Richard Crane's latest play takes as its subject the life of Vlad the Impaler, famous Romanian prince and the inspiration behind Dracula, blending folk songs, the recreation of key scenes, and magical realism to give a sense of the life of this historical figure... 

No Nothing

No Nothing

Alan Spence is not the first to imagine a meeting between two famous people from different worlds, though there’s certainly a whiff of wishful thinking in this thoughtful, if a tad predictable bringing together of trade unionist Jimmy Reid – apparently the only “Communist” which moralistic commentator Malcolm Muggeridge would have trusted as Prime Minister – and the first Scottish National Poet, or Makar, of modern times, Edwin Morgan... 

Broth

Broth

It’s fitting that, this Eastertide, a resurrection of sorts lies at the heart of this latest collaboration between Glasgow’s Òran Mór and Edinburgh’s Traverse theatre. Unlike the original, however, its consequences swing violently between the comic and the brutal, and seldom in a way that uses one to build on the other...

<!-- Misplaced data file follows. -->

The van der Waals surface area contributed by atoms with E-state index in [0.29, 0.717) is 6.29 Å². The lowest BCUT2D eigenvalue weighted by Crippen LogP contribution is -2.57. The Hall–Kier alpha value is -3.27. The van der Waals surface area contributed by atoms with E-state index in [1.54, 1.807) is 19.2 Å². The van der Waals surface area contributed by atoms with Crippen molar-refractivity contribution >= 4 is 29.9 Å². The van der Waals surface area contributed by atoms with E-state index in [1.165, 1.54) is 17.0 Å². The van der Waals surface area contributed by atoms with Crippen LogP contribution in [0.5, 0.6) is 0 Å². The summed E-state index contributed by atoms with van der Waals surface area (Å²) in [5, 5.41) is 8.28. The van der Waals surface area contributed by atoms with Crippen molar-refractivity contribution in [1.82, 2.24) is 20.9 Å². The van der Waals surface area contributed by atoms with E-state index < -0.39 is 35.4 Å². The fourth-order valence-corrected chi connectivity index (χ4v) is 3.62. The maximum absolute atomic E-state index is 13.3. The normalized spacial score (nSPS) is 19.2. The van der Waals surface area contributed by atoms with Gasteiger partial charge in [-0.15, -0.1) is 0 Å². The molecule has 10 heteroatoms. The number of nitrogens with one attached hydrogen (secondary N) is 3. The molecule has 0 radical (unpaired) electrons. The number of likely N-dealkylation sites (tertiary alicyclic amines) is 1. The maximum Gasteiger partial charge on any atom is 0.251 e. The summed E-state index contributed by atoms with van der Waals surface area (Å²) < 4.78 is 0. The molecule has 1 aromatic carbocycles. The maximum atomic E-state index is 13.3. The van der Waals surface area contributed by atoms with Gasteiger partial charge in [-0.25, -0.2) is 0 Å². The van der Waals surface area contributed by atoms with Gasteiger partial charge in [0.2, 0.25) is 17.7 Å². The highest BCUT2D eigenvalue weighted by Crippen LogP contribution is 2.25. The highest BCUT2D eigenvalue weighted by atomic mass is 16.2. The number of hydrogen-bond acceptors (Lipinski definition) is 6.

Fat Alice

Fat Alice

Acclaimed playwright Alison Carr's latest offering, Fat Alice, opens on a familiar scene. Peter (Richard Conlon) admits to Moira (Meg Fraser), his girlfriend of ten years, that he still hasn’t told his wife about her... 

Take the Rubbish Out, Sasha

Take the Rubbish Out, Sasha

Take the Rubbish Out, Sasha is the first of three plays in this season of A Play, A Pie and A Pint from Russia and Ukraine, curated by playwright Nicola McCartney who also directs this production... 

The Day The Pope Emptied Croy

The Day The Pope Emptied Croy

After a very strong debut with Squash in last season’s A Play, A Pie and a Pint, playwright Martin McCormick returns with his second play, The Day the Pope Emptied Croy. Set in the early 1980s, it follows the fortunes of two teenage boys as they prepare to run away to Newcastle... 

Leviathan

Leviathan